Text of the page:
By Brandi Givens, RD
This week I celebrated summer solstice with a day of play at the Winney Family Ranch in Ravensdale, WA. It was a pickleball player’s dream, complete with the most beautiful venue, sunshine, friendship, food, and great play well into the evening.
While I was enjoying the atmosphere, I considered this blog post and took the opportunity to ask several friends about their favorite go-to pickleball snacks for long days of play. The answers I got were eclectic, ranging from fruit to electrolyte powders, and a surprising amount of candy.
With all the snack choices on the market, it’s hard to know what the best choices are. Keep in mind that it’s important to test any new snack or drink well before an important tournament day, to make sure it doesn’t cause digestive problems for you. Here are some ideas from a dietitian’s perspective.
Water is the most critical thing humans need to survive, second only to air. When we get even a little dehydrated, it can affect thinking and physical performance, which are both important for winning a pickleball match. Dehydration can cause muscle cramps, dizziness, headaches, and fatigue.
When planning your snacks for a long day of play, you might consider packing a cooler with juicy fruits and vegetables that will contribute to hydration. Some ideas include:
- Fruit like grapes, watermelon, cantaloupe, berries, oranges, mandarins, apples, pears, kiwi, peaches.
- Vegetables like cucumbers, sweet peppers, and leafy greens like spinach and romaine lettuce.
Of course, you can’t come close to meeting your fluid needs with food alone, so be sure to drink plenty of water. Staying ahead of dehydration can help you feel and play your best.
Electrolytes are always a popular topic at any sporting event since these important minerals can be lost when we sweat. Unbalanced electrolytes can contribute to cramping, a sign that your body is in danger. Sodium, chloride, magnesium, potassium, and calcium are needed for important basic body functions like:
- blood pressure maintenance
- muscle contractions (including the heartbeat)
- water balance in the cells
- brain function
- feeding the cells
- removing waste from cells
When we think of electrolytes, the first thing that comes to mind is often sports drinks. These drinks are a convenient way to hydrate, replenish minerals, and sometimes carbohydrates.
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When we snack smart, we can also stay on top of electrolyte losses with good food choices like:
- Sodium and chloride: Salty foods like salted nuts and seeds
- Potassium: bananas, avocados, bananas, cantaloupe, potatoes with skin, chia seeds
- Magnesium: pumpkin seeds, sunflower seeds, cashews, spinach, quinoa, chia seeds, peanuts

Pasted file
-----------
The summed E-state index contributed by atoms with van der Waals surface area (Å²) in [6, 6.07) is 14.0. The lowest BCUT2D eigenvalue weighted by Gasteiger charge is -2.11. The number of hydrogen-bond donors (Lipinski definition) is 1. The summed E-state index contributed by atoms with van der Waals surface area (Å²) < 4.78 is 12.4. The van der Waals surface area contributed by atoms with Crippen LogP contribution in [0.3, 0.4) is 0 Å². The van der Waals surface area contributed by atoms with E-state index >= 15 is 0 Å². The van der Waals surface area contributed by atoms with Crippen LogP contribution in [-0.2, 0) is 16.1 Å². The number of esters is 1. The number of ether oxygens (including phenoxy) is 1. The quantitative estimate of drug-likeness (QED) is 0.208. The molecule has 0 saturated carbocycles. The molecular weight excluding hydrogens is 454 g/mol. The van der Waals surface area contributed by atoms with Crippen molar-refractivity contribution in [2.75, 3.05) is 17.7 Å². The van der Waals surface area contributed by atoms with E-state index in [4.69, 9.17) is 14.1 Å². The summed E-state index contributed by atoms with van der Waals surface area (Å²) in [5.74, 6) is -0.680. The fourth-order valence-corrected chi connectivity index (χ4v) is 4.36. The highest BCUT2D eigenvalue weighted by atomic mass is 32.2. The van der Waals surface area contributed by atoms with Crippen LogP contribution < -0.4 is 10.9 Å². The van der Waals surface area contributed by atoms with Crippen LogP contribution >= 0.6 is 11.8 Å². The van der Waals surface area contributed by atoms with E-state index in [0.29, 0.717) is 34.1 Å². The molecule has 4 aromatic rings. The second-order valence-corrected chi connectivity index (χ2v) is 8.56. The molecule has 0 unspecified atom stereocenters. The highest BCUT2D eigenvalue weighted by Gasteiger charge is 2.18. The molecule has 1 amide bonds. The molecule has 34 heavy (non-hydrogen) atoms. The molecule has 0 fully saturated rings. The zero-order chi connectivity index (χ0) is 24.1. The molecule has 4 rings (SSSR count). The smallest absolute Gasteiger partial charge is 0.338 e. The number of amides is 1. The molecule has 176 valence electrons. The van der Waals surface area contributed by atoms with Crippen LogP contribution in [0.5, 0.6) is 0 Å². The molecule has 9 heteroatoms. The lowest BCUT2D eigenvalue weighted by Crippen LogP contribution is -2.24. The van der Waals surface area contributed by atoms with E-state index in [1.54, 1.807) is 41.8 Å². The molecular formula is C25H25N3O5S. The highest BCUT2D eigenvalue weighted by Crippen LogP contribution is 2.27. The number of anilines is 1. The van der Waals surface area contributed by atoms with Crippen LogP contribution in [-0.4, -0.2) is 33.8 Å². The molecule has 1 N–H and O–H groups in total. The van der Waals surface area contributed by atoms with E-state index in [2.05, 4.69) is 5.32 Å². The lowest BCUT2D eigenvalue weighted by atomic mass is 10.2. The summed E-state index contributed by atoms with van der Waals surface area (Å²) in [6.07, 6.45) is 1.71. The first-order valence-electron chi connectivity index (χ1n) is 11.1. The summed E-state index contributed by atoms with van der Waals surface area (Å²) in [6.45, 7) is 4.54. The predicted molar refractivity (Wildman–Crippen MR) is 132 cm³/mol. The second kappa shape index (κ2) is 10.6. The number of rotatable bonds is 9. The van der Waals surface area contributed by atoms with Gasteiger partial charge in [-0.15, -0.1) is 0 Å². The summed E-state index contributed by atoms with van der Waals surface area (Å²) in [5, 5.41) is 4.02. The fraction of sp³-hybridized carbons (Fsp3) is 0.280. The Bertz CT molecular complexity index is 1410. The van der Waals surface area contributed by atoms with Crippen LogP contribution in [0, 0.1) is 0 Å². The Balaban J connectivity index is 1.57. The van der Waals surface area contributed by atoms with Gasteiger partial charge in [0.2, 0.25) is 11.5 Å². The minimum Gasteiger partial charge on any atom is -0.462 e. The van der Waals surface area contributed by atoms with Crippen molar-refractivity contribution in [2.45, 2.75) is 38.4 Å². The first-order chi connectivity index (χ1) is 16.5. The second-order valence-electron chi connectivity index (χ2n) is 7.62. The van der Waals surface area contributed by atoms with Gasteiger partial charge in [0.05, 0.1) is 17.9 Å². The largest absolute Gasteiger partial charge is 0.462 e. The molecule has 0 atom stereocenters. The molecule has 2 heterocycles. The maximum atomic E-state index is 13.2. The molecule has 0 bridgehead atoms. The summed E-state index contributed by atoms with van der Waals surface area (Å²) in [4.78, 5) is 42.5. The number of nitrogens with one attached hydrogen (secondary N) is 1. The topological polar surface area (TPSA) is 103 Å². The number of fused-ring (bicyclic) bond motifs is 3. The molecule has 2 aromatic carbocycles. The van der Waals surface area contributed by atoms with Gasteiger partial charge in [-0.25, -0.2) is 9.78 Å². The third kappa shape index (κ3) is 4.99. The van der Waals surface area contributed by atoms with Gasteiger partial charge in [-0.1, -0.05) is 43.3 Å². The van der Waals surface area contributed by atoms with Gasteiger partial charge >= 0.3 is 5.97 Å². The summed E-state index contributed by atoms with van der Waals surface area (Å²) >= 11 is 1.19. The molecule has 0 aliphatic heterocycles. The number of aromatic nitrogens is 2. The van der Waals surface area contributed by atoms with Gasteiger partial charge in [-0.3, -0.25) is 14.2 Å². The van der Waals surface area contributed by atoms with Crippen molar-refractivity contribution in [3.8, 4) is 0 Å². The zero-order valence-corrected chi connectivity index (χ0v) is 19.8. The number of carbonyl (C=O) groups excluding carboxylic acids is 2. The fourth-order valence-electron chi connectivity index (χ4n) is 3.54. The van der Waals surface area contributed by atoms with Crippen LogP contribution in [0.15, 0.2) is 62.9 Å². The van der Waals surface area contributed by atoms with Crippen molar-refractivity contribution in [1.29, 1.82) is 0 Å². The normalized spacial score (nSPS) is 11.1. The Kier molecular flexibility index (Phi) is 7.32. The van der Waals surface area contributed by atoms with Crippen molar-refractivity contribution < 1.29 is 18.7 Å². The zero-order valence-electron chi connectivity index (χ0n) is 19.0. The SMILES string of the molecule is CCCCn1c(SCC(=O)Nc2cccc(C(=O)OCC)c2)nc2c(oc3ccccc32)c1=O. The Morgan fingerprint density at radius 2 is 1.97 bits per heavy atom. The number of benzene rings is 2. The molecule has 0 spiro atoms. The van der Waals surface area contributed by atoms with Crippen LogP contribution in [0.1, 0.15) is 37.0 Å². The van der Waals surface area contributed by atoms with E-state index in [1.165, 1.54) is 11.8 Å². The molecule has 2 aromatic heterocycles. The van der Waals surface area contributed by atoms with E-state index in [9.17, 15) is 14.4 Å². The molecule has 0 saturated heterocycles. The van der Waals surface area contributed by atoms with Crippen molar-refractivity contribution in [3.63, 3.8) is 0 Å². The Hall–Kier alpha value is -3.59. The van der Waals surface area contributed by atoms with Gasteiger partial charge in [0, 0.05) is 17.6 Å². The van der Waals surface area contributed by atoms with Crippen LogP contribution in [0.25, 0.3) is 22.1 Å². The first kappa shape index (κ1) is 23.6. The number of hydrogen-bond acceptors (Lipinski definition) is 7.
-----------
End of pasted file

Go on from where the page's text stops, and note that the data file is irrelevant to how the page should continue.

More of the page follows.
- Calcium: Dairy foods, tofu, pumpkin seeds, spinach, almonds, chia seeds
A Little Pro, A Little Carb
Most athletes find that it’s best to stay away from full, heavy meals during tournament play. But when you’ve been out there for hours, it’s important to keep energy on board. Light snacks that offer both carbohydrates and protein can provide the energy your body and brain need for peak performance, and can help maintain muscle mass.
Consider combination foods like:
- Nut and granola bars
- Fruit slices with nut butter packets and peanut butter
- Trail mixes with fruit and nuts
- Small turkey, chicken, nut butter, or egg sandwiches
- Cottage cheese and pineapple
- Cheese and crackers
- Hummus and carrots
- Plain Greek yogurt and fruit
- Roasted chickpeas
High Carb for Quick Energy
Sometimes athletes are so intensely focused on their game strategy that they forget to eat. This should be avoided, because the lack of energy will eventually impair performance, causing a feeling of weakness or even shakiness.
It’s a good idea to keep some fast energy sources handy in case this happens to you. Then, as soon as possible, eat a hardier snack with both protein and carbohydrates like the ones suggested in the section above.
Quick carbohydrate ideas:
- Fruit juice like orange or apple juice
- A piece of hard candy or other candy
- Dried fruit like raisins or cherries
It’s important to discuss low blood sugar symptoms with your doctor in case you may be developing an underlying health problem.
Do you have some great snack ideas? Please let me and other readers know about them in the comments below!
Oria, Maria, Meghan Harrison, and Virginia A. Stallings. 2019. Dietary Reference Intakes (DRIs): Recommended Dietary Allowances and Adequate Intakes, Elements, Food and Nutrition Board, National Academies. National Academies Press (US).
Belval, Luke N., Yuri Hosokawa, Douglas J. Casa, William M. Adams, Lawrence E. Armstrong, Lindsay B. Baker, Louise Burke, et al. 2019. “Practical Hydration Solutions for Sports.” Nutrients 11 (7). https://doi.org/10.3390/nu11071550.
Clark, and Nancy. 2020. Nancy Clark’s Sports Nutrition Guidebook. Champaign, Illinois: Human Kinetics.
Karpinski, Christine, Rosenbloom, Christine, and Academy of Nutrition and Dietetics. 2017. Sports Nutrition : A Handbook for Professionals.